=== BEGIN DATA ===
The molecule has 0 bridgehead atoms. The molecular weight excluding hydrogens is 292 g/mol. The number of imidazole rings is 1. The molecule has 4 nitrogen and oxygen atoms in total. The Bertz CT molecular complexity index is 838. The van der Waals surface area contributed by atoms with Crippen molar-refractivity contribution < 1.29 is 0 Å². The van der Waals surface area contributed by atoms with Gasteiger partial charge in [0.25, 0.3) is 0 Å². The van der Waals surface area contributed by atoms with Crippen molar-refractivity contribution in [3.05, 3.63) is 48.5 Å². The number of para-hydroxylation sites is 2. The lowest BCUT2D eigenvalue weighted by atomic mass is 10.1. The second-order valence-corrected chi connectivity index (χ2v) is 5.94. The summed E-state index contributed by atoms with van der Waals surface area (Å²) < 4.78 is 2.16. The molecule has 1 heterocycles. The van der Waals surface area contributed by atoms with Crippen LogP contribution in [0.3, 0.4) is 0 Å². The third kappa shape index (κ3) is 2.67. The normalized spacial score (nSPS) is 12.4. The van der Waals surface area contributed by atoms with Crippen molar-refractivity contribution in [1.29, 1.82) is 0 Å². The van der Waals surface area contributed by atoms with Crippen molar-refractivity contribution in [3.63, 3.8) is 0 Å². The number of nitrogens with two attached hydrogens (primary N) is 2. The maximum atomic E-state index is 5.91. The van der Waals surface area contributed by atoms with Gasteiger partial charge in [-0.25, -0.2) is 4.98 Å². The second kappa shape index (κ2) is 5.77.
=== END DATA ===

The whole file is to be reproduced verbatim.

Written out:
The molecule has 0 bridgehead atoms. The molecular weight excluding hydrogens is 292 g/mol. The number of imidazole rings is 1. The molecule has 4 nitrogen and oxygen atoms in total. The Bertz CT molecular complexity index is 838. The van der Waals surface area contributed by atoms with Crippen molar-refractivity contribution < 1.29 is 0 Å². The van der Waals surface area contributed by atoms with Gasteiger partial charge in [0.25, 0.3) is 0 Å². The van der Waals surface area contributed by atoms with Crippen molar-refractivity contribution in [3.05, 3.63) is 48.5 Å². The number of para-hydroxylation sites is 2. The lowest BCUT2D eigenvalue weighted by atomic mass is 10.1. The second-order valence-corrected chi connectivity index (χ2v) is 5.94. The summed E-state index contributed by atoms with van der Waals surface area (Å²) < 4.78 is 2.16. The molecule has 1 heterocycles. The van der Waals surface area contributed by atoms with Crippen LogP contribution in [0.3, 0.4) is 0 Å². The third kappa shape index (κ3) is 2.67. The normalized spacial score (nSPS) is 12.4. The van der Waals surface area contributed by atoms with Crippen molar-refractivity contribution in [1.29, 1.82) is 0 Å². The van der Waals surface area contributed by atoms with Crippen molar-refractivity contribution in [3.63, 3.8) is 0 Å². The number of nitrogens with two attached hydrogens (primary N) is 2. The maximum atomic E-state index is 5.91. The van der Waals surface area contributed by atoms with Gasteiger partial charge in [-0.25, -0.2) is 4.98 Å². The second kappa shape index (κ2) is 5.77.